Yellowfin tuna are a popular sport fish in many parts of their range and are prized for their speed and strength when fought on rod and reel. Many anglers believe that large yellowfin are, pound for pound, the fastest and strongest of all big game tunas: renowned American author S. Kip Farrington, who fished the classic giant bluefin tuna fisheries of Bimini and Cat Cay in the Bahamas, as well as Wedgeport in Nova Scotia, in their heyday, rated the yellowfin tuna of Hawaii as equal to a bluefin “twice his weight”. Sport fishermen also prize the yellowfin tuna for its culinary qualities.
Yellowfin tuna probably first came to the attention of sports fishermen when they appeared on the tuna grounds of Catalina Island, California, only a few years after pioneering fishermen invented the sport, targeting the Pacific bluefin tuna. These tuna were of the same species caught by commercial fishermen in Japan and the western Pacific, but the reason for their appearance was not known at the time. Later, warmer water species such as yellowfin tuna, dorado and striped marlin were found to enter southern California waters in seasons having favorable ocean conditions, particularly during the El Niño phenomenon, which brings warmer water up North America’s western coast.
Yellowfin tuna were subsequently discovered by sport fishermen in Bermuda, the Bahamas, Hawaii, and many other parts of their range. Larger adult fish which had developed distinctively long sickle fins were initially thought to be a different species and were known as Allison tuna (a name first given by the then curator of the Bermuda Aquarium, Louis Mowbray, in 1920). Such destinations as Hawaii and Bermuda became famed for their catches of these beautiful fish. In Hawaii, various styles of feather lures served as bait, but in Bermuda, chumming techniques from boats anchored on productive banks were evolved to target not only Allison tuna, but also wahoo and the smaller blackfin tuna. Bermudian experts developed techniques to take all these fish on light tackle, and for many years the International Game Fish Association records for yellowfin tuna were dominated by entries from Bermuda in the lighter line classes, with fish in the 200 lb (91 kg) and larger class from Hawaii taking most of the heavier line-class records.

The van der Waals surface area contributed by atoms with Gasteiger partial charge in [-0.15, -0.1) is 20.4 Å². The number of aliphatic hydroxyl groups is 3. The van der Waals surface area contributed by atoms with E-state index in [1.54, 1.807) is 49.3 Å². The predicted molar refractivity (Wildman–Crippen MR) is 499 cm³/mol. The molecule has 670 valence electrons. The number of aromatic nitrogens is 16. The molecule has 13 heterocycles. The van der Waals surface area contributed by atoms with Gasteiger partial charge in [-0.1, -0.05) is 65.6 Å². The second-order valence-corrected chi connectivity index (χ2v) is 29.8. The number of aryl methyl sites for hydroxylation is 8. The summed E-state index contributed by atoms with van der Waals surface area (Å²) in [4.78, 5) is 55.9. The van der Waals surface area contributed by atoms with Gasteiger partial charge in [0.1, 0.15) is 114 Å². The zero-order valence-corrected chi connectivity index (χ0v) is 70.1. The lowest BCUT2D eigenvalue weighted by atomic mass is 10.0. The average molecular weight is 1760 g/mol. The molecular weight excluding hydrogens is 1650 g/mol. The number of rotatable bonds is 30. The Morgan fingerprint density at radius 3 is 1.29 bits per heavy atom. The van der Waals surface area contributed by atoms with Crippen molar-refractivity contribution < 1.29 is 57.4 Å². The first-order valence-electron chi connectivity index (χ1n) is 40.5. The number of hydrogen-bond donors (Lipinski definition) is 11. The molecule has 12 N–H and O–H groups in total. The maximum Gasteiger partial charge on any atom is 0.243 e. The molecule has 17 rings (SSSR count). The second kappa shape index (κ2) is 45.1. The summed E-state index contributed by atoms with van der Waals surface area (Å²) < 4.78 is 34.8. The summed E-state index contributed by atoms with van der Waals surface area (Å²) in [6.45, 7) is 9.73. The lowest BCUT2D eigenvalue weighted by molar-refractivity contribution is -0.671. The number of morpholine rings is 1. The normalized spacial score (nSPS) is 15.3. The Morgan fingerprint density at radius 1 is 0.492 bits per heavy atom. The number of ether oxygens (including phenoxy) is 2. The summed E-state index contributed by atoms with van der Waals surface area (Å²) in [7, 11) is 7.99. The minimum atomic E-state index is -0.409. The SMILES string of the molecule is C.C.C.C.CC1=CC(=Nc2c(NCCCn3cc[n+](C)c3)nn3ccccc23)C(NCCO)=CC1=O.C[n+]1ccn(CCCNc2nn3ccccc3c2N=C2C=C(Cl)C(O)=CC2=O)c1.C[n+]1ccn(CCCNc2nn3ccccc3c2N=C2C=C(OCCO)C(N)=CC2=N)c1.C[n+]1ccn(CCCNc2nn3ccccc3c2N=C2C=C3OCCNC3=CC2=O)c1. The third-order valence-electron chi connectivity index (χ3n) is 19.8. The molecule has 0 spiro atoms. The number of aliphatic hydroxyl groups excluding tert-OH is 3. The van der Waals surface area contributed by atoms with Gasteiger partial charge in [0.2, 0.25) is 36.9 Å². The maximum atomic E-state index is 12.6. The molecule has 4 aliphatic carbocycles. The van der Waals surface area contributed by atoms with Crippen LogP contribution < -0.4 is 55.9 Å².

Today, yellowfin tuna are a major sport fish pursued by sport fishermen in many parts of the world. Thousands of anglers fish for yellowfin tuna along the eastern seaboard of the United States, particularly in North Carolina and New England. Yellowfin are also a popular game fish among anglers fishing from US Gulf Coast ports, San Diego, and other ports of southern California. Larger “long-range” boats in the San Diego fleet also fish in Mexican waters, searching for yellowfin tuna in many of the grounds that the San Diego pole-and-line tuna clippers used to fish. The yellowfin tuna is also a highly prized catch in the offshore sport fisheries of South Africa, Australia, and New Zealand. Sport fishing for yellowfin tuna exists on a smaller scale in many other parts of the world.